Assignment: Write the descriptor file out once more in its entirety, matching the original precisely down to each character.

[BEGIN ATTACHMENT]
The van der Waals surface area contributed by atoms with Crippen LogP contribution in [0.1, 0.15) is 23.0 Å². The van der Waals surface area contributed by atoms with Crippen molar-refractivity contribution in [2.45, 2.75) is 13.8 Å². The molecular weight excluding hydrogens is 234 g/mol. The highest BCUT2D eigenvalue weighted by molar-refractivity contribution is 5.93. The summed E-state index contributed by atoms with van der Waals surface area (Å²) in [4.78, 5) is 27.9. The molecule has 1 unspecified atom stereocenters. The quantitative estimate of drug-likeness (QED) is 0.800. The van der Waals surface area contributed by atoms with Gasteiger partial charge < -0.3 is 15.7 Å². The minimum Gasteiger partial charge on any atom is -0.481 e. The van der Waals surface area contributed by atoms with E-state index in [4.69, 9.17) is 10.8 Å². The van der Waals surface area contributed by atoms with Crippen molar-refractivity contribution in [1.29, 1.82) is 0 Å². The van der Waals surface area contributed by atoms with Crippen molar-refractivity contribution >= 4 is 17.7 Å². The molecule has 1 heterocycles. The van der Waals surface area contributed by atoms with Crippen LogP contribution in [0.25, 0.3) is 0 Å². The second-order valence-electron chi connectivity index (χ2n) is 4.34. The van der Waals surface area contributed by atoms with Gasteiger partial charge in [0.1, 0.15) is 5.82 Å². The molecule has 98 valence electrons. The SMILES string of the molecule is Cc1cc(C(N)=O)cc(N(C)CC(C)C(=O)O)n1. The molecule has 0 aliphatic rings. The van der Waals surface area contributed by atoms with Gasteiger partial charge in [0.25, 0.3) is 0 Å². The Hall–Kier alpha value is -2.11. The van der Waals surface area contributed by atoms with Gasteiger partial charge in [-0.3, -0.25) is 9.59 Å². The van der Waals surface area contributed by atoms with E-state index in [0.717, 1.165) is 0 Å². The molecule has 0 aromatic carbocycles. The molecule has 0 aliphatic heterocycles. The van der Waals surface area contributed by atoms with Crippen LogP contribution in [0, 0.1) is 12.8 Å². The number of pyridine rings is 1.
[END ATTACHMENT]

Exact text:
The van der Waals surface area contributed by atoms with Crippen LogP contribution in [0.1, 0.15) is 23.0 Å². The van der Waals surface area contributed by atoms with Crippen molar-refractivity contribution in [2.45, 2.75) is 13.8 Å². The molecular weight excluding hydrogens is 234 g/mol. The highest BCUT2D eigenvalue weighted by molar-refractivity contribution is 5.93. The summed E-state index contributed by atoms with van der Waals surface area (Å²) in [4.78, 5) is 27.9. The molecule has 1 unspecified atom stereocenters. The quantitative estimate of drug-likeness (QED) is 0.800. The van der Waals surface area contributed by atoms with Gasteiger partial charge < -0.3 is 15.7 Å². The minimum Gasteiger partial charge on any atom is -0.481 e. The van der Waals surface area contributed by atoms with E-state index in [4.69, 9.17) is 10.8 Å². The van der Waals surface area contributed by atoms with Crippen molar-refractivity contribution in [1.29, 1.82) is 0 Å². The van der Waals surface area contributed by atoms with Crippen molar-refractivity contribution >= 4 is 17.7 Å². The molecule has 1 heterocycles. The van der Waals surface area contributed by atoms with Crippen LogP contribution in [0.25, 0.3) is 0 Å². The second-order valence-electron chi connectivity index (χ2n) is 4.34. The van der Waals surface area contributed by atoms with Gasteiger partial charge in [0.1, 0.15) is 5.82 Å². The molecule has 98 valence electrons. The SMILES string of the molecule is Cc1cc(C(N)=O)cc(N(C)CC(C)C(=O)O)n1. The molecule has 0 aliphatic rings. The van der Waals surface area contributed by atoms with Gasteiger partial charge in [0.25, 0.3) is 0 Å². The Hall–Kier alpha value is -2.11. The van der Waals surface area contributed by atoms with Gasteiger partial charge in [-0.3, -0.25) is 9.59 Å². The van der Waals surface area contributed by atoms with E-state index in [0.717, 1.165) is 0 Å². The molecule has 0 aromatic carbocycles. The molecule has 0 aliphatic heterocycles. The van der Waals surface area contributed by atoms with Crippen LogP contribution in [0, 0.1) is 12.8 Å². The number of pyridine rings is 1.